Publications

May 1, 2008

International Partnerships to Combat Weapons of Mass Destruction

This Occasional Paper examines the role, manifestations, and challenges of international cooperation to combat the weapons of mass destruction threat and poses important questions for future leaders to address in moving international cooperation forward in this area.

Jan. 1, 2008

Combating WMD Threats

The proliferation of weapons of mass destruction (WMD)—and the specter of these weapons falling into the hands of terrorists—defines what may well be America’s gravest strategic challenge in the years ahead. At a time when partisan debate over national security has become more commonplace, no one seriously disputes the stakes in this case.1While

April 1, 2007

The Future Nuclear Landscape

This Occasional Paper examines aspects of the contemporary and emerging international security environment that the authors believe will define the future nuclear landscape and identifies some associated priorities for policymakers.

Nov. 1, 2006

Nuclear U-Turns: Learning from the South Korean and Taiwanese Rollback

South Korea and Taiwan’s decisions to give up the pursuit of nuclear weapons represent two of the most important cases of nuclear rollback during the Cold War.1 Despite their dangerous neighborhood and precarious security environment, these two U.S. allies reversed their nuclear programs in the face of tremendous American pressure. These cases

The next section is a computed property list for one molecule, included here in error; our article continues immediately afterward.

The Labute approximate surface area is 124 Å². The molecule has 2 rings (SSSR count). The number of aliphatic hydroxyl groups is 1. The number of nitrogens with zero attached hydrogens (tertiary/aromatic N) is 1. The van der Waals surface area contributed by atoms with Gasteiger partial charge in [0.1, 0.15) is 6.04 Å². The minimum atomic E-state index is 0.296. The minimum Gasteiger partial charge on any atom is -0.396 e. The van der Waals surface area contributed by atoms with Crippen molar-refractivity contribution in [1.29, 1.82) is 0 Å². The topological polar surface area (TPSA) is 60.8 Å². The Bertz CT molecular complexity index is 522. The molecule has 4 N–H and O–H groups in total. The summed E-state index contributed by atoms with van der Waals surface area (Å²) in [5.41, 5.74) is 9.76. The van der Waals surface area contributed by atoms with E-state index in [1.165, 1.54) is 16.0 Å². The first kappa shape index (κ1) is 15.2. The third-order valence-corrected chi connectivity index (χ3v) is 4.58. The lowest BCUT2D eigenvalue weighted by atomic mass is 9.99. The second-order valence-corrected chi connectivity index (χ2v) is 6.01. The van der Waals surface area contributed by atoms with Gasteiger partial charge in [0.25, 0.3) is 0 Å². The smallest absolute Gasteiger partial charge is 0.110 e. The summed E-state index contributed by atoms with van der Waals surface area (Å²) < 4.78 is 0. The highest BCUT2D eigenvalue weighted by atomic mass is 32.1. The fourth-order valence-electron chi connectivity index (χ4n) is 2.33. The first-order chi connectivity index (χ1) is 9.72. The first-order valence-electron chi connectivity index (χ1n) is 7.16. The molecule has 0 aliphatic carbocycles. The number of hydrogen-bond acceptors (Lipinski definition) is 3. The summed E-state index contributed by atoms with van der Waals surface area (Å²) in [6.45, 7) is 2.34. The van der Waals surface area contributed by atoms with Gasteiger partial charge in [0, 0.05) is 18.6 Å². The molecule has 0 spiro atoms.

July 1, 2005

Can al Qaeda Be Deterred from Using Nuclear Weapons?

This occasional paper pursues four different but complementary approaches to dissect the issue of whether acquisition of NBC/R weapons will mean employment for Osama bin Laden and al Qaeda.

May 1, 2005

Iraq and After: Taking the Right Lessons for Combating Weapons of Mass Destruction

This paper primarily focuses on Iraq; however, it also seeks to draw lessons from experiences in libya and Iran to understand better how proliferators think about WMD; the challenges in assessing the status and sophistication of developing world WMD programs; the contours of the emerging international proliferation landscape; and the efficacy of various policy instruments available to the United States for dealing with these so-called ultimate weapons.

Feb. 1, 2005

Combating WMD: Challenges for the Next 10 Years

One need only glance at newspaper headlines each morning to appreciate that the weapons of mass destruction (WMD) threat environment is dynamic. President George W. Bush has identifi ed WMD in the hands of rogue states and terrorists as the greatest security threat to the United States. The pace of WMD events in recent years has been truly

Dec. 1, 2004

Eliminating Adversary WMD: What's at Stake?

This Occasional Paper discusses the challenges and the lessons learned during Operation Iraqi Freedom concerning WMD elimination.

Oct. 1, 2004

Eliminating Adversary WMD: Lessons for Future Conflicts

As tensions between Iraq and the United States worsened in mid-to-late 2002 and as preparations began for Operation Iraqi Freedom, policymakers and military planners began to wrestle with the challenges posed by Iraqi weapons of mass destruction (WMD). Indeed, Iraqi defiance and deception in the face of United Nations (UN) sanctions, coupled with

April 1, 2004

"At the Crossroads:" Counterproliferation and the New National Security Strategy

The continued proliferation of weapons of mass destruction (WMD) represents the most serious threat to U.S. national security and an enormous challenge for the entire international community. In the hands of rogue states, failing states, or substate terrorist groups, these weapons threaten not only U.S. forces, friends, and allies abroad, but also